The "people" had decided to change the name of north Baghdad from "Saddam City" to "Sadr City", Sheikh Arif explained, in honour of the Shia leader Mohamed Bakr al-Sadr and his nephew, Sadiq, both of whom were executed on orders from Saddam Hussein. But the sheikh - and most Baghdadis - still refer to the district by its pre-Saddam name of "ath-Thawra", which means revolution. I was witnessing Islamic revolution in Sadr City yesterday. The wall-painters were hard at work, blotting out the name "Saddam" from every wall and street sign, replacing it with "Sadr". On orders from the Shia clergy, they also daubed admonishments to looters: "Muslims, Islam and al-Sadr reject looters" and "Shame on people who steal".

By the time I finished talking to Sheikh Arif, there were nearly as many turbanned clerics as gunmen in the mosque compound. They wanted to show us their efforts to start building a new Iraq. A man named Said Ismail al-Jezairi sat behind two looted tables, next to the mosque's cement steps. "I'm the civil administrator," he announced proudly, and showed me the nascent bureaucracy of Sadr City: four children's school notebooks. There was one for people with knowledge of the electricity system, containing 16 names.

Baghdad has been without power since April 3rd and the Americans' failure to restore water and electricity is a grievance second only to the lack of security.

Mr al-Jezairi had filled one page of his notebook by recording the redistribution of looted goods.

The other two notebooks were rosters of vehicles and machines and the "security administration" - for which read gunmen. A man beckoned me from the window behind Mr al-Jezairi. "This is the pharmacy," he said. In the darkness, I could see stacks and stacks of medical supplies, looted from the city's main hospitals. The "pharmacist" showed me boxes of vitamin B injections, disposable needles, water-purification tablets, medicine to make blood coagulate and to stop convulsions. Much of it was spoiled, because it was supposed to be refrigerated. The illiterate Shias of Sadr City had no idea how to use the property they had "re-appropriated".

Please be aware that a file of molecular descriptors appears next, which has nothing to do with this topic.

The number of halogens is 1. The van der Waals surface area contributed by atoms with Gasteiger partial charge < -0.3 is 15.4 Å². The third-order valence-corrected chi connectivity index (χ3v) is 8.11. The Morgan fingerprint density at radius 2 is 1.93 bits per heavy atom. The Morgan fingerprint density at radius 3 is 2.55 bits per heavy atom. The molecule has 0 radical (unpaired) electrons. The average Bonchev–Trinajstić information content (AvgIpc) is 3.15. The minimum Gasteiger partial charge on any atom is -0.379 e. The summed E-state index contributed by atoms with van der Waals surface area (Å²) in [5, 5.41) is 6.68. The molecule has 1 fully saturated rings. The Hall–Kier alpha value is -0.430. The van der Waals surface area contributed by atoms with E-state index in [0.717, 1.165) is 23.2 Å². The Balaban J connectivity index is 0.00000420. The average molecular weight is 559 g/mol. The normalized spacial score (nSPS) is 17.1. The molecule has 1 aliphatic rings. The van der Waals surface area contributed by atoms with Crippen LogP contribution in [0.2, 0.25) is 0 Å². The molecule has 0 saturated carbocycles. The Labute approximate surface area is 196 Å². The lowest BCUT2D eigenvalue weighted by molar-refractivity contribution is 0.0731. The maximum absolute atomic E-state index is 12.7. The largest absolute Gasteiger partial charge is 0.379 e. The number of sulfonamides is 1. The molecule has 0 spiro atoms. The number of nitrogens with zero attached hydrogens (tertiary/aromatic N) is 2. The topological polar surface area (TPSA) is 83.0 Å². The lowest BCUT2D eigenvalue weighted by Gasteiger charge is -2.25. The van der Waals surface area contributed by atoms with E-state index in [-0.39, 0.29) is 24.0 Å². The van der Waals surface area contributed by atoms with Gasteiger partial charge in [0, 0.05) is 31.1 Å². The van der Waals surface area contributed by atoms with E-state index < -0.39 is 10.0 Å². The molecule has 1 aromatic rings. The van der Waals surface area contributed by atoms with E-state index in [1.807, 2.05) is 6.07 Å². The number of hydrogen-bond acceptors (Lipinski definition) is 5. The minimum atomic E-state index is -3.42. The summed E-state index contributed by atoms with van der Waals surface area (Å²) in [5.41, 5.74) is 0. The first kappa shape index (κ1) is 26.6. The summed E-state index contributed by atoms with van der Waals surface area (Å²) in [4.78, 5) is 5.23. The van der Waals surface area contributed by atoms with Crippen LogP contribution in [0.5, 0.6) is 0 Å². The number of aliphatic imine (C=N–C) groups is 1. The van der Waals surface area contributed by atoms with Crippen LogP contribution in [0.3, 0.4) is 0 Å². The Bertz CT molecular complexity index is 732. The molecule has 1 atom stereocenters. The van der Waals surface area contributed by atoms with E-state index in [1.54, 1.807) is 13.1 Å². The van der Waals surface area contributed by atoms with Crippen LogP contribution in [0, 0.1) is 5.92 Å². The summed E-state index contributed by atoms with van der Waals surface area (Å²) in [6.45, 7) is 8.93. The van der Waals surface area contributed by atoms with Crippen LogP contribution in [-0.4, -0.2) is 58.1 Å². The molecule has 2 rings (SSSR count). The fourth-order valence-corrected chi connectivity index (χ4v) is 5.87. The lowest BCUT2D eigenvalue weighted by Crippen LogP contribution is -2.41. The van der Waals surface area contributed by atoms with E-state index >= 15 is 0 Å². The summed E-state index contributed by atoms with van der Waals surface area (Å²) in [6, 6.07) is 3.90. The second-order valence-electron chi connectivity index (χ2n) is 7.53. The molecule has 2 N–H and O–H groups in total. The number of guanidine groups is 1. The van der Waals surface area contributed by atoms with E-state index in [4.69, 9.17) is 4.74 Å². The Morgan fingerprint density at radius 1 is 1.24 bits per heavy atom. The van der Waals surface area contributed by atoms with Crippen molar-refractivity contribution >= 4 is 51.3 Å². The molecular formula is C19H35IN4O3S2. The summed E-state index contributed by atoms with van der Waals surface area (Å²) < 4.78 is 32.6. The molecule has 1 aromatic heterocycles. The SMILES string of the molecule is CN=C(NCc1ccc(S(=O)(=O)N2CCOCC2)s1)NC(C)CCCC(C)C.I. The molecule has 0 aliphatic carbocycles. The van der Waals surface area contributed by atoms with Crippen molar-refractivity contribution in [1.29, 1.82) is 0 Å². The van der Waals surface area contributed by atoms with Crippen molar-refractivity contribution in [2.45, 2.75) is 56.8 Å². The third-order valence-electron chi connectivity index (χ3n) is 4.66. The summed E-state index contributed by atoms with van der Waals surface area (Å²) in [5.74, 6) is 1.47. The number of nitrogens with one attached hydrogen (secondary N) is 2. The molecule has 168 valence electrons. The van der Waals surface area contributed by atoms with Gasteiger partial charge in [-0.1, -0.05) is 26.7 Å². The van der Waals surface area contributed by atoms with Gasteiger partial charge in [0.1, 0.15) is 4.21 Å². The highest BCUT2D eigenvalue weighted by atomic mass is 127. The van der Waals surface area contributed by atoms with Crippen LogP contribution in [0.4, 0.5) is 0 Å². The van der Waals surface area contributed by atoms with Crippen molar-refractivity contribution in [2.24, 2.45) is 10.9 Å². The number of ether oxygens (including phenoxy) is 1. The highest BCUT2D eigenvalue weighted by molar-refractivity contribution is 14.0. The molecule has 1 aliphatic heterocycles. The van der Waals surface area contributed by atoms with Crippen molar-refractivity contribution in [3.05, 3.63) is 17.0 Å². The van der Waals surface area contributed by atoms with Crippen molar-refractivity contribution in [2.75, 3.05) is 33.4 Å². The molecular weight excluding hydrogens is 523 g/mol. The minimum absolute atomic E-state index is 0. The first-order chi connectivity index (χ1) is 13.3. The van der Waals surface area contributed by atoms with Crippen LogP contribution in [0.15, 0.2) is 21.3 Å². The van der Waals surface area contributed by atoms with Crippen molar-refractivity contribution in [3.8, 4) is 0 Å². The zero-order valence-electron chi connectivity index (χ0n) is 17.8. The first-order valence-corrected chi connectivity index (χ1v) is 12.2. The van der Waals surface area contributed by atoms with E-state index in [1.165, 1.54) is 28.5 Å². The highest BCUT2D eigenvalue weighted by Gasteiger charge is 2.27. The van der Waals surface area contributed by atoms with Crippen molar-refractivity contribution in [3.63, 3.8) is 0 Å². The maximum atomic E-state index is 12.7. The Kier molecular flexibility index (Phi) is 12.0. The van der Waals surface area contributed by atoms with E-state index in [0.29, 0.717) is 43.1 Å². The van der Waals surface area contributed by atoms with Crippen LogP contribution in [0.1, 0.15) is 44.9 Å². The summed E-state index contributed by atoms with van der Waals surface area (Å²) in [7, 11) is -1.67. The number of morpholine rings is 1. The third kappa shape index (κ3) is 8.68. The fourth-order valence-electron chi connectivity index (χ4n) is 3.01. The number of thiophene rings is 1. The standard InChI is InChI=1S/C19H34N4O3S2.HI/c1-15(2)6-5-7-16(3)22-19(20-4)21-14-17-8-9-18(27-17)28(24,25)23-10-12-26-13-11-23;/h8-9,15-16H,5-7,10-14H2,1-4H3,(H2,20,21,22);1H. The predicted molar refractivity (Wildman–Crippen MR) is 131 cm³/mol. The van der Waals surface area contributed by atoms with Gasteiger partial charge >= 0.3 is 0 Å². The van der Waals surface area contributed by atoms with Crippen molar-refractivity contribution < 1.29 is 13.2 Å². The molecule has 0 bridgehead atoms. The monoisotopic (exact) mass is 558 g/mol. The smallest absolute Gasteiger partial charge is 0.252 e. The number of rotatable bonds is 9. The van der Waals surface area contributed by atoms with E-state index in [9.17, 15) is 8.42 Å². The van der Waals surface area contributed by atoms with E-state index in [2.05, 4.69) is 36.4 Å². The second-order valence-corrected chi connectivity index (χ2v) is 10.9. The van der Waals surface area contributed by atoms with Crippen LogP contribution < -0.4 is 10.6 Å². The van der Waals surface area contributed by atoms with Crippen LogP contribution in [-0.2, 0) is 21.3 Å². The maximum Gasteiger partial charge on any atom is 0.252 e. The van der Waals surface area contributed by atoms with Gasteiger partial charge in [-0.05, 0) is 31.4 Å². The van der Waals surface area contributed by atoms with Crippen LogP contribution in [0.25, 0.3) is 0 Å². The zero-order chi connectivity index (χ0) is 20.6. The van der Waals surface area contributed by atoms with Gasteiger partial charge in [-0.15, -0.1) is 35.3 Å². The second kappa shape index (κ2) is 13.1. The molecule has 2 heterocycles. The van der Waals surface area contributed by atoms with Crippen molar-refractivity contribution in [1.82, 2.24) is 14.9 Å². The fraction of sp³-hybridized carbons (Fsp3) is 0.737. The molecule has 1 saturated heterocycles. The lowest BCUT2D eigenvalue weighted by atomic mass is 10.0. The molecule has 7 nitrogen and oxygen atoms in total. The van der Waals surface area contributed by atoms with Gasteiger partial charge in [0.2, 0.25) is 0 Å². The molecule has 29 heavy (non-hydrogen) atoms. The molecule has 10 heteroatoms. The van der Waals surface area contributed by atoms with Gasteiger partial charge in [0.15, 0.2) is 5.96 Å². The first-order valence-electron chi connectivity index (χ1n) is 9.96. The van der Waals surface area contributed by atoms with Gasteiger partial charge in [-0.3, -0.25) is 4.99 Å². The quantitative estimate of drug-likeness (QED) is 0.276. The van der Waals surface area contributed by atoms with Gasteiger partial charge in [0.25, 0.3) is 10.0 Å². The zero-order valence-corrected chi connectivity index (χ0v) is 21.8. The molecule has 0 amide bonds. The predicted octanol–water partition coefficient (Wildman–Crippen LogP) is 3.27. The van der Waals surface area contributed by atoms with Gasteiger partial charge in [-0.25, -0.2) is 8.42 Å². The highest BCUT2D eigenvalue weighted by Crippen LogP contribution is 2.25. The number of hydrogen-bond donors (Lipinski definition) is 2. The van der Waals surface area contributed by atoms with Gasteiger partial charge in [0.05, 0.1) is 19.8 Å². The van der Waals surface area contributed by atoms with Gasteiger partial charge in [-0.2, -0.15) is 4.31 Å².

Later, outside the burning foreign ministry, looters sold a few litres of stolen petrol to my driver, at 80 times its normal price. All petrol stations are closed and people are willing to pay almost anything for it.

Back at the Palestine Hotel, a crowd of poor-looking people - recognisable as the denizens of ath-Thawra/Sadr City - staged an ambiguous demonstration in front of the US Marines' armour. Some media interpreted it as a plea for law and order, water and electricity. But they chanted "ath-Thawra for Baghdad" - revolution for Baghdad.

In the Sunni district of Karrada, I met a woman named Sundoz, queuing in front of the bakery. She dabbed tears from her eyes when I asked how she felt. "I hate America, I hate Saddam," she said. Before the war started, she studied interior design at the art college in Waziriya and her husband worked as a freelance engineer. They live alone with their 10-year-old son in a house in Abu Nawas Street, beside the Tigris river.

In Karrada, all but the main boulevards have been barricaded by residents to repel looters. Sundoz's husband has a gun, but she is terrified of the people from ath-Thawra/Sadr City, terrified of civil war. Of war between Shia and Sunni? I asked her. "No," she replied. "Between rich and poor." In other words: revolution.